An architecture tour in ÚjbudaDownload track as GPX file for your GPS device.
|Teljes táv:||9,5 km|
|Össz. emelkedő:||28 m|
|Össz. lejtő:||-28 m|
|Magasság max.:||117 m|
|Magasság min.:||96 m|
Start: Kopaszi Levee
How to get there:
- by car: paid parking at the entrance of the levee
- by public transport: Tram 1, Stop „Infopark”
- nearest Bubi (Budapest Bike) station: Pázmány Péter sétány, halfway between ELTE Lágymányos Campus Northern and Southern blocks
This route helps to discover some architectural attractions of the district. Mostly they were built in the 20th century and later lost their original role in industry or transportation but after remodeling they reopened with a new function: bus station transformed into a restaurant and café, or a gearbox factory turned into a supermarket.
Set out from Kopaszi levee. Right here you will find more interesting buildings constructed by renowned architects when the area was revitalized, e.g. the special-shaped building of the police station by László Váncza and Zoltán Szécsi (2007) or the pavilions along the path in the park designed by Turányi architecture company.
Kopaszi levee Kopaszi levee has grown beyond its original river management function and has become a recreational center with various facilities for sports, dining and relaxation.
Starting from the bay follow the coast towards Hengermalom Street. The buildings there will take you back in time. The origin of both the Kelenföld Power Plant and the Roller Mill of Buda dates back to a historic period when Budapest experienced a rapid industrial development. The power plant was built in 1914 by the plans of Virgil Borbíró and Kálmán Reichl.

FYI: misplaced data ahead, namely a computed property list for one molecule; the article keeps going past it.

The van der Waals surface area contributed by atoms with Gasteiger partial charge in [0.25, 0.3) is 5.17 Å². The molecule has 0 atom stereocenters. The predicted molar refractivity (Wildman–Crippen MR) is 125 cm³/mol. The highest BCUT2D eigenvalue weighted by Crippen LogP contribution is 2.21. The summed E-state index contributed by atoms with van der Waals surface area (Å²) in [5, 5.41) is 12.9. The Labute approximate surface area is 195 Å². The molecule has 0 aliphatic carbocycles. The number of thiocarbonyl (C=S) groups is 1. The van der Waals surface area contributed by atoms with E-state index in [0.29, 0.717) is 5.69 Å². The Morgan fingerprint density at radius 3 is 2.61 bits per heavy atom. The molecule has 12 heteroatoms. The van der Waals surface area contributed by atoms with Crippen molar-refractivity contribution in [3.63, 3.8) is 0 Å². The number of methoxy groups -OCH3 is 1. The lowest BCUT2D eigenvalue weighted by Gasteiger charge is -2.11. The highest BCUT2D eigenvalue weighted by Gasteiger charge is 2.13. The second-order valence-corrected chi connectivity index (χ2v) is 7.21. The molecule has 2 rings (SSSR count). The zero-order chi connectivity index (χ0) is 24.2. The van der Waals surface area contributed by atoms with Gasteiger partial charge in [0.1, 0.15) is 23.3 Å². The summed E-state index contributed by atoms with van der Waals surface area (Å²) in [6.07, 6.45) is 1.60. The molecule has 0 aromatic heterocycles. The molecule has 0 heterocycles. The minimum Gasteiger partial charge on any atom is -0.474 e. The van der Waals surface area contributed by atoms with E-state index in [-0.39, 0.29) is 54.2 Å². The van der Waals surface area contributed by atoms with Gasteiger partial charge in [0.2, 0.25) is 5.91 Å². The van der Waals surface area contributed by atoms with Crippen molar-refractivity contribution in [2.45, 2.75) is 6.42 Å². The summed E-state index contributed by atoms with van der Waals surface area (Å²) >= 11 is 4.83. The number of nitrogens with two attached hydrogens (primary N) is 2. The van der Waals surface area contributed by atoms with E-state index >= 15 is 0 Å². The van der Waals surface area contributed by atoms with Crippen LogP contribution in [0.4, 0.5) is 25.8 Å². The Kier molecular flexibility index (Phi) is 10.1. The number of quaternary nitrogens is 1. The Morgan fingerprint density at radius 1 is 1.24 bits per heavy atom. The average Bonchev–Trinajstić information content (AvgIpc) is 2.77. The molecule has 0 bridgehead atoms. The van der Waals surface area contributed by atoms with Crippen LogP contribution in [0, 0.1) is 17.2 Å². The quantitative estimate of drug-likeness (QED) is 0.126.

Kelenföld Power Plant Kelenföld Power Plant has always represented high industry standards and still plays an important role in the district heating of Újbuda. The former transformer house is an industrial monument today and has been a filming location for more productions.
Roller Mill of Buda The Roller Mill of Buda built in 1909 was equipped with the most modern technology. It greatly contributed to the make Budapest a major international player in milling industry. Today it is no longer in use and the building has a listed status.
Heading towards the inner parts along Hengermalom Street you will see Újbuda Center on the corner of Budafoki Street. The shopping center used to be a factory of Hungarian Cable Works until 2004. After closing the factory the hall built in 1960 was remodeled keeping the original facade with offset windows.
Újbuda Center Újbuda Center on the corner of Budafoki Street and Hengermalom Street is home to more than 30 shops in the former building of Hungarian Cable Works. When production ended the hall was remodeled. The facade with offset windows is the most distinctive feature of this building.
As you reach Soproni Street turn left you will pass ALDI supermarket. It is also a remodeled industrial facility by the plans of Géza Kendik. Gearboxes and bearings were replaced with bread and lunch meats.
Budapest Gearbox Factory, today as Aldi supermarket Aldi supermarket at the crossing of Hengermalom Street and Sopron Street operates in the former building of a gearbox factory remodeled by the plans of Géza Kendik. In the 1970s, they even had their own football team in the second league.
Buildings of the Spinning Works were similarly transformed at the end of Soproni Street in Sztregova Street creating the center of Hungarian folk music and dance called Fonó in Budapest in 1995. Recently an exhibition venue called Artus enhanced the cultural character of the place.
Fonó Music Hall of Buda Fonó Music Hall is a venue for folk music and dance events. Fonó was involved in a large-scale folk music collection campaign and released a collection of CDs. Jazz and world music concerts are also frequent.
Turning left at the end of Sztregova Street go along Nándorfejérvári Street and Nádorliget Street passing contemporary residential buildings.